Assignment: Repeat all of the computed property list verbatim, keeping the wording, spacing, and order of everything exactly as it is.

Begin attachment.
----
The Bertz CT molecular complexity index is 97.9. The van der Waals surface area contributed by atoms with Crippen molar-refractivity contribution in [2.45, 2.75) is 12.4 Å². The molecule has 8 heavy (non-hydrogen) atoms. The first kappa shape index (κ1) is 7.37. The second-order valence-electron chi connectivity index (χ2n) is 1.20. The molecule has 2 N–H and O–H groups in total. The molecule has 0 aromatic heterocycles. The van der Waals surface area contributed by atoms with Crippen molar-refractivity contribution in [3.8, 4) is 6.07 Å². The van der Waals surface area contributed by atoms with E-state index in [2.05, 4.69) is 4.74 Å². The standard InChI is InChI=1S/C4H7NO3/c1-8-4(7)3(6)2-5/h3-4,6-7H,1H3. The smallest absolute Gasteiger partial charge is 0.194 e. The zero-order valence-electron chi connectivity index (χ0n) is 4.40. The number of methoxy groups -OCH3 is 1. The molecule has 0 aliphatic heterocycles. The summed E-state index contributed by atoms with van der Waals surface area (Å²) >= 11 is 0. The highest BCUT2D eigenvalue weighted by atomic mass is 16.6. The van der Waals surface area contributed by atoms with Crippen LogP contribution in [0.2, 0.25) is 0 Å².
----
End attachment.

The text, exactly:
The Bertz CT molecular complexity index is 97.9. The van der Waals surface area contributed by atoms with Crippen molar-refractivity contribution in [2.45, 2.75) is 12.4 Å². The molecule has 8 heavy (non-hydrogen) atoms. The first kappa shape index (κ1) is 7.37. The second-order valence-electron chi connectivity index (χ2n) is 1.20. The molecule has 2 N–H and O–H groups in total. The molecule has 0 aromatic heterocycles. The van der Waals surface area contributed by atoms with Crippen molar-refractivity contribution in [3.8, 4) is 6.07 Å². The van der Waals surface area contributed by atoms with E-state index in [2.05, 4.69) is 4.74 Å². The standard InChI is InChI=1S/C4H7NO3/c1-8-4(7)3(6)2-5/h3-4,6-7H,1H3. The smallest absolute Gasteiger partial charge is 0.194 e. The zero-order valence-electron chi connectivity index (χ0n) is 4.40. The number of methoxy groups -OCH3 is 1. The molecule has 0 aliphatic heterocycles. The summed E-state index contributed by atoms with van der Waals surface area (Å²) >= 11 is 0. The highest BCUT2D eigenvalue weighted by atomic mass is 16.6. The van der Waals surface area contributed by atoms with Crippen LogP contribution in [0.2, 0.25) is 0 Å².